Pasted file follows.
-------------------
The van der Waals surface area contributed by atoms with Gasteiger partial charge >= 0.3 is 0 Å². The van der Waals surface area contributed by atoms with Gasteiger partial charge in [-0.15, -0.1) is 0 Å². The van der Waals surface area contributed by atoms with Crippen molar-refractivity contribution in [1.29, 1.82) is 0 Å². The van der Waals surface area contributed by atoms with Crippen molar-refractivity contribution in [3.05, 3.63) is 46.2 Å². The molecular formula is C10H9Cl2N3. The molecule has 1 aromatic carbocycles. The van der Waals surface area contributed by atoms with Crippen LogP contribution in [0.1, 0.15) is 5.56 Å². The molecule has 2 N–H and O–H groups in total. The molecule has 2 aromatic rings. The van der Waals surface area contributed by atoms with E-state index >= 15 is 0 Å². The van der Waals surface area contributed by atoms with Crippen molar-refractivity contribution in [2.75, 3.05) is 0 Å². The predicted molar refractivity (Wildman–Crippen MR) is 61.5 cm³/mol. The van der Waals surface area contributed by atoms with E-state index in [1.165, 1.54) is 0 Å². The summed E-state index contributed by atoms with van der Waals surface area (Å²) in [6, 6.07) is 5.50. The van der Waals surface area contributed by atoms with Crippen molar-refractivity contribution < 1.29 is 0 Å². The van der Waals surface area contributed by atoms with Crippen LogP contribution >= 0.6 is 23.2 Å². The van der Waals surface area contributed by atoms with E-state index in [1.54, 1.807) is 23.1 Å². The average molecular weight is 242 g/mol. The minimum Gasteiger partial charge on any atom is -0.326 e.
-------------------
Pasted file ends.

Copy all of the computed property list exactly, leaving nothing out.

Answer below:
The van der Waals surface area contributed by atoms with Gasteiger partial charge >= 0.3 is 0 Å². The van der Waals surface area contributed by atoms with Gasteiger partial charge in [-0.15, -0.1) is 0 Å². The van der Waals surface area contributed by atoms with Crippen molar-refractivity contribution in [1.29, 1.82) is 0 Å². The van der Waals surface area contributed by atoms with Crippen molar-refractivity contribution in [3.05, 3.63) is 46.2 Å². The molecular formula is C10H9Cl2N3. The molecule has 1 aromatic carbocycles. The van der Waals surface area contributed by atoms with Crippen LogP contribution in [0.1, 0.15) is 5.56 Å². The molecule has 2 N–H and O–H groups in total. The molecule has 2 aromatic rings. The van der Waals surface area contributed by atoms with E-state index >= 15 is 0 Å². The van der Waals surface area contributed by atoms with Crippen molar-refractivity contribution in [2.75, 3.05) is 0 Å². The predicted molar refractivity (Wildman–Crippen MR) is 61.5 cm³/mol. The van der Waals surface area contributed by atoms with E-state index in [1.165, 1.54) is 0 Å². The summed E-state index contributed by atoms with van der Waals surface area (Å²) in [6, 6.07) is 5.50. The van der Waals surface area contributed by atoms with Crippen molar-refractivity contribution < 1.29 is 0 Å². The van der Waals surface area contributed by atoms with Crippen LogP contribution >= 0.6 is 23.2 Å². The van der Waals surface area contributed by atoms with E-state index in [1.54, 1.807) is 23.1 Å². The average molecular weight is 242 g/mol. The minimum Gasteiger partial charge on any atom is -0.326 e.